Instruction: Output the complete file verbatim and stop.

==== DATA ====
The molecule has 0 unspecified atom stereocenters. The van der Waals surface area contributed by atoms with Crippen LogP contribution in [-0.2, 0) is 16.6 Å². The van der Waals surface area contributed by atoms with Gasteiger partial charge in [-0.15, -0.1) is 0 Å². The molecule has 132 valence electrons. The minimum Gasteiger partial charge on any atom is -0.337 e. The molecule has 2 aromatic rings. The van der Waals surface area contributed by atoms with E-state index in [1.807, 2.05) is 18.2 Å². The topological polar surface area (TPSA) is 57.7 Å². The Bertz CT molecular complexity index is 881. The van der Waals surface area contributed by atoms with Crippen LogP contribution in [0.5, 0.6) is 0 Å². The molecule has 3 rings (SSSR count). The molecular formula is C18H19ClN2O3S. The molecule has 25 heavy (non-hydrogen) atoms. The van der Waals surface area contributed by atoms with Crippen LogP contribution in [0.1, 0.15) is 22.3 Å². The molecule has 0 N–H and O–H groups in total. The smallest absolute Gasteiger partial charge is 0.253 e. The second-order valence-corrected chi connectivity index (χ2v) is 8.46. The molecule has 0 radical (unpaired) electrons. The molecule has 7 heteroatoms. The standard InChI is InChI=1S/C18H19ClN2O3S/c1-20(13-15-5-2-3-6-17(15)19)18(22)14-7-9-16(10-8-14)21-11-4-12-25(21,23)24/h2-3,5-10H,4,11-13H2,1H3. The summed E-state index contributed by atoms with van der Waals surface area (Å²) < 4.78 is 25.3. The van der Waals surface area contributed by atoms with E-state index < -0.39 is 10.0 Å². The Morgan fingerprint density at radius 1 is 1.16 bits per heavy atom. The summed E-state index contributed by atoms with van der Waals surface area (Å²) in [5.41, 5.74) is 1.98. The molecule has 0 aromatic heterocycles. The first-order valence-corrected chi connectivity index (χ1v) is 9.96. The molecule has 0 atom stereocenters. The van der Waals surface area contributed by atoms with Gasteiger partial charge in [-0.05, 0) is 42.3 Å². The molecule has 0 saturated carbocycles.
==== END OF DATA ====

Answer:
The molecule has 0 unspecified atom stereocenters. The van der Waals surface area contributed by atoms with Crippen LogP contribution in [-0.2, 0) is 16.6 Å². The van der Waals surface area contributed by atoms with Gasteiger partial charge in [-0.15, -0.1) is 0 Å². The molecule has 132 valence electrons. The minimum Gasteiger partial charge on any atom is -0.337 e. The molecule has 2 aromatic rings. The van der Waals surface area contributed by atoms with E-state index in [1.807, 2.05) is 18.2 Å². The topological polar surface area (TPSA) is 57.7 Å². The Bertz CT molecular complexity index is 881. The van der Waals surface area contributed by atoms with Crippen LogP contribution in [0.5, 0.6) is 0 Å². The molecule has 3 rings (SSSR count). The molecular formula is C18H19ClN2O3S. The molecule has 25 heavy (non-hydrogen) atoms. The van der Waals surface area contributed by atoms with Crippen LogP contribution in [0.1, 0.15) is 22.3 Å². The molecule has 0 N–H and O–H groups in total. The smallest absolute Gasteiger partial charge is 0.253 e. The second-order valence-corrected chi connectivity index (χ2v) is 8.46. The molecule has 0 radical (unpaired) electrons. The molecule has 7 heteroatoms. The standard InChI is InChI=1S/C18H19ClN2O3S/c1-20(13-15-5-2-3-6-17(15)19)18(22)14-7-9-16(10-8-14)21-11-4-12-25(21,23)24/h2-3,5-10H,4,11-13H2,1H3. The summed E-state index contributed by atoms with van der Waals surface area (Å²) < 4.78 is 25.3. The van der Waals surface area contributed by atoms with E-state index < -0.39 is 10.0 Å². The Morgan fingerprint density at radius 1 is 1.16 bits per heavy atom. The summed E-state index contributed by atoms with van der Waals surface area (Å²) in [5.41, 5.74) is 1.98. The molecule has 0 aromatic heterocycles. The first-order valence-corrected chi connectivity index (χ1v) is 9.96. The molecule has 0 atom stereocenters. The van der Waals surface area contributed by atoms with Gasteiger partial charge in [-0.05, 0) is 42.3 Å². The molecule has 0 saturated carbocycles.